When an open sore on the leg fails to heal for a prolonged period of time, one might be looking at a venous ulcer. Venous ulcers, also referred by various synonyms like varicose ulcers or gravitational ulcers can occur when the veins in the legs do not drive the blood back up to the heart as well as they should. Blood pools up in the veins, building up pressure. This is known as chronic venous hypertension. If not treated, increased pressure and excess fluid in the affected area can cause an open sore to develop.
Most of the venous ulcers are preceded by a long-standing history of venous disease. Discomfort and tenderness of the skin, pigmentation and eczema may have existed for months, or even years before any ulceration can be spotted. This red, flaky, scaly, itchy skin rash (eczema) progressively turns into an open wound, either spontaneously or following some minor trauma. The ulcer is painful to begin with but once it settles down, it becomes painless and hence maybe easily neglected.
Venous ulcers are mainly found on the inner aspect of the lower part of the leg. They are never seen above the junction of the middle and upper thirds of the leg. Venous ulcers are usually shallow and flat and can be of any shape and size. The edge is sloping and pale purple-blue in color. The margin is thin and blue. The interior is formed by pale pink tissue. It might even be covered by dry, yellow tissue if it is not healing well. The base of the ulcer is fixed to deeper structures and cannot be moved easily from side to side or up and down. Watery discharge which might be occasionally blood tinged may also be present.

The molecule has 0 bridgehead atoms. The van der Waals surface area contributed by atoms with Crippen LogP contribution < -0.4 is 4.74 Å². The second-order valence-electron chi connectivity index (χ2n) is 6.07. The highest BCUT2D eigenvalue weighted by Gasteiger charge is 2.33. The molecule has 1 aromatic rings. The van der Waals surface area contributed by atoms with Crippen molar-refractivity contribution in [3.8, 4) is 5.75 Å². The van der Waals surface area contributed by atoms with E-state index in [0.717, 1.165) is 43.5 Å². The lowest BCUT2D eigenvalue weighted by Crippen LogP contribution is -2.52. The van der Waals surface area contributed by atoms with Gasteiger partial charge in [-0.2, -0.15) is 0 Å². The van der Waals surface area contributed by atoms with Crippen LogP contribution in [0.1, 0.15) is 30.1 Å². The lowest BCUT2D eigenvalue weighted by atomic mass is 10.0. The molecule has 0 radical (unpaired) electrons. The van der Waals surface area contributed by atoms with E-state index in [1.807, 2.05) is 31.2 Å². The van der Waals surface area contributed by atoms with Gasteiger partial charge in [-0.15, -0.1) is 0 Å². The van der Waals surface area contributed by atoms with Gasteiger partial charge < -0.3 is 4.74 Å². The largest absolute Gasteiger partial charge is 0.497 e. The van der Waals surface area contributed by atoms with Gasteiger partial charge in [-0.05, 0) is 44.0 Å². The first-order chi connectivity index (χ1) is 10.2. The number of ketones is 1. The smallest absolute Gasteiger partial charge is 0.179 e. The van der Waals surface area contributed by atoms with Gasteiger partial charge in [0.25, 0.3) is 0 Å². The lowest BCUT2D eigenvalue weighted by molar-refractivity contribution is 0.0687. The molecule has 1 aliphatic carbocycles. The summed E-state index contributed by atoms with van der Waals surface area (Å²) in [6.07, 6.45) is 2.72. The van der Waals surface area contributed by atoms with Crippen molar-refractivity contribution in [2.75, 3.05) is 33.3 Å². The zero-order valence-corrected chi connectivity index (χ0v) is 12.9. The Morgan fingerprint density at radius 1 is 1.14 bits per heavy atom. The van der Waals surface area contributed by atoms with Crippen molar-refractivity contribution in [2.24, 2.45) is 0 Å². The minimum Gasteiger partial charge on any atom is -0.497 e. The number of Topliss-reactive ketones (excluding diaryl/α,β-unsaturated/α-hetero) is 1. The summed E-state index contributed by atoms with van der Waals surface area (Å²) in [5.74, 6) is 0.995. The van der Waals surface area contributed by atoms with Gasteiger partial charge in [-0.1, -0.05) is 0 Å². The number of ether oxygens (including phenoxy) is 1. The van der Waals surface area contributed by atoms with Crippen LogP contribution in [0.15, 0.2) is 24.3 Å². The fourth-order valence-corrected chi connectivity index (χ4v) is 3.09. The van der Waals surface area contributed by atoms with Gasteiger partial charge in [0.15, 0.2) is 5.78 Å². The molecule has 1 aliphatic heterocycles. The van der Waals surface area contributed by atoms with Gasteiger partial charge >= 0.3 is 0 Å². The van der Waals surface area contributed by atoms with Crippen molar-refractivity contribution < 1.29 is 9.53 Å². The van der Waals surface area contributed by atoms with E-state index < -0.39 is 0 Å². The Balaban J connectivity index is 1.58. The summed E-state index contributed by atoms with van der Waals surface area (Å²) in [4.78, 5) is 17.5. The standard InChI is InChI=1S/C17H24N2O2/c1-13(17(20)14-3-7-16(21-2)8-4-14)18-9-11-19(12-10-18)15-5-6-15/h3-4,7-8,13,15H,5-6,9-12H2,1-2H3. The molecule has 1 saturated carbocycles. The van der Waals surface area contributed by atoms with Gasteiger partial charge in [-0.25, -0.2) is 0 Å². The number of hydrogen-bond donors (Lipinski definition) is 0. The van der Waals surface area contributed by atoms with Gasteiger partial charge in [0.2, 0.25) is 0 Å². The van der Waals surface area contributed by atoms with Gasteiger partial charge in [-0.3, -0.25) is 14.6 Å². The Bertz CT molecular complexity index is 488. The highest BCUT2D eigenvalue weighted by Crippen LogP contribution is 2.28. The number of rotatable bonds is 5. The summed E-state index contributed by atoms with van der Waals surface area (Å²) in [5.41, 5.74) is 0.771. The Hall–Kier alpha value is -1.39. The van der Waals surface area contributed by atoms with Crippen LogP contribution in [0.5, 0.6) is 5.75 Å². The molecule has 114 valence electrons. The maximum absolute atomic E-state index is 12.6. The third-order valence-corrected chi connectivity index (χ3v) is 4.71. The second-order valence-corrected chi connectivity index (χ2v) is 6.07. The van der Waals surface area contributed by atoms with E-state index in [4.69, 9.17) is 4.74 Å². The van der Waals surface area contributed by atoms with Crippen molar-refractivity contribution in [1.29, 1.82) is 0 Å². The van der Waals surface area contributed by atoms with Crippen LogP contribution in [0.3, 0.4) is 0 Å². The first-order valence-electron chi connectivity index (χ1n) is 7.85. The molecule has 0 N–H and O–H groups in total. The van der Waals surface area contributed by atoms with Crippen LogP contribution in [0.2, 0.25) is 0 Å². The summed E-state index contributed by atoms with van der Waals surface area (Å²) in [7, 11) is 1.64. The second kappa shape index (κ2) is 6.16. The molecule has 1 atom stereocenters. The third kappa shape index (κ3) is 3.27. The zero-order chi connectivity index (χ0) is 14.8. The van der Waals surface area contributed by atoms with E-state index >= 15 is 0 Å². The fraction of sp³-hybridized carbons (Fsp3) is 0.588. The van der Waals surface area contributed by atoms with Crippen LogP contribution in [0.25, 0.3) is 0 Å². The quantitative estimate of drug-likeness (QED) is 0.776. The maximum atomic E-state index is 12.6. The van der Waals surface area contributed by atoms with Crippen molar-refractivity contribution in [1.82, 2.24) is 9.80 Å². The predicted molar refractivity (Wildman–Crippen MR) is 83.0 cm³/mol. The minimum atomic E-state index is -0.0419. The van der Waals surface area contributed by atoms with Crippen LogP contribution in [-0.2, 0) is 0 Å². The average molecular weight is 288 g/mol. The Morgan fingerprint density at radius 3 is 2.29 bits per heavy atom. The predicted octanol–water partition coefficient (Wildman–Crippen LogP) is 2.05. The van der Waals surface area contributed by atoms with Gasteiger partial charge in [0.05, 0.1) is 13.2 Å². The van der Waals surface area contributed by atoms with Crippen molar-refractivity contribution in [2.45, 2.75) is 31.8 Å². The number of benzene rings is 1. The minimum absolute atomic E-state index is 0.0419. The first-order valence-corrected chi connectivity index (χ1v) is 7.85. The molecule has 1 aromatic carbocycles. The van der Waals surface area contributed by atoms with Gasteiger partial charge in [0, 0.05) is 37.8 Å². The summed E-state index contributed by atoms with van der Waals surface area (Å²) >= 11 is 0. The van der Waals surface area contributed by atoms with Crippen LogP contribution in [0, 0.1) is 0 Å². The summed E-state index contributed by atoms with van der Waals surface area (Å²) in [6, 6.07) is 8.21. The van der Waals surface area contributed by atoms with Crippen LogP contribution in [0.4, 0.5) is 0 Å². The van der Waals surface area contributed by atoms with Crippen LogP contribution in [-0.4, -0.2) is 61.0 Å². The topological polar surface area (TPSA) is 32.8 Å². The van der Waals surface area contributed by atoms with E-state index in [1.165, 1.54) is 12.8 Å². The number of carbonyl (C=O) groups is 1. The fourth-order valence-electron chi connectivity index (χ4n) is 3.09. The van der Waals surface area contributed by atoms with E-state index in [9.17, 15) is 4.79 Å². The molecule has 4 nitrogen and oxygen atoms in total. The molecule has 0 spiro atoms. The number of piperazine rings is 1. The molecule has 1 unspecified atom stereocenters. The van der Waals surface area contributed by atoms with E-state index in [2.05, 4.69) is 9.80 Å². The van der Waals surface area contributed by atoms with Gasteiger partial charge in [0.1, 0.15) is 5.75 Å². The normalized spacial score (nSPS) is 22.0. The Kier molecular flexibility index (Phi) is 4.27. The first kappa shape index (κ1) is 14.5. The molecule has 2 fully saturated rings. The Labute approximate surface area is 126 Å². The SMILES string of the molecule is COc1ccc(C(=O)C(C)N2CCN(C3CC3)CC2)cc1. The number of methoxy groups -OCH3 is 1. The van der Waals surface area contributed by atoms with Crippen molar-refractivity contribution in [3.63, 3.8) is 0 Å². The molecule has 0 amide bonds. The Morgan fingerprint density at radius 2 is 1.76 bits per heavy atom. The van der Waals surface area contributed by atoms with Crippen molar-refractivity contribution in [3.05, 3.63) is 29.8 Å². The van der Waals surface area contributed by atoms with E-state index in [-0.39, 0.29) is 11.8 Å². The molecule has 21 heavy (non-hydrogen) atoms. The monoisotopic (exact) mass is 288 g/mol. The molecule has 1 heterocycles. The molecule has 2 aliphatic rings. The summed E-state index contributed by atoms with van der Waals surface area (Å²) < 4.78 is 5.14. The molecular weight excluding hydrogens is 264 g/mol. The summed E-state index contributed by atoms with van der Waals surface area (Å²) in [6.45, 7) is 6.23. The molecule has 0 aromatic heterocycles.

The surrounding skin may show changes like induration, pigmentation (dark red/ purple/ brown hard skin) or eczema which can get painful. Such skin changes are known as lipodermatosclerosis. Venous ulceration is usually associated with varicose veins. So, it is crucial to look for the presence of any enlarged, gnarled veins on the legs. Other symptoms include swelling of the legs, aching, cramping and it’s tiredness, especially towards the end of the day. The appearance of the swollen and pigmented leg in this case can be compared to that of an inverted champagne bottle.
Warning signs of an infection from Venous Ulcers:
- Aggravating pain
- Green, unpleasant discharge or frank pus oozing out of the ulcer.
- Redness and swelling of the skin around the ulcer
- High temperature (fever)
- Enlargement of inguinal lymph nodes which can be appreciated as masses in the groin region
Dreaded complications of Venous Ulcers:
- Deep vein thrombosis leading to pulmonary embolism – The venous ulcer may have been caused due to the presence of clot in the deep veins of the leg. This condition can either remain asymptomatic or cause pain and swelling in the leg. Upon it’s dislodgement, the clot or a part of it could potentially be carried upto the lungs where it gets stuck in the blood vessels supplying it, essentially choking the pulmonary circulation. The patient manifests with symptoms like intense chest pain, breathlessness and he maybe coughing up blood. This could escalate quickly and soon turn fatal
- Marjolin’s ulcer – Cancerous changes can occur in a long-standing venous ulcer. If it’s edge is raised and averted or somewhat different from what has been described above, it should arouse the suspicion of malignancy. The base becomes hard and indurated. This malignant ulcer is called Marjolin’s ulcer and warrants mandatory medical attention
Signs and symptoms of venous diseases must never be disregarded. Medical assistance should be sought after at the earliest to progress towards a full recovery and secure a healthy life.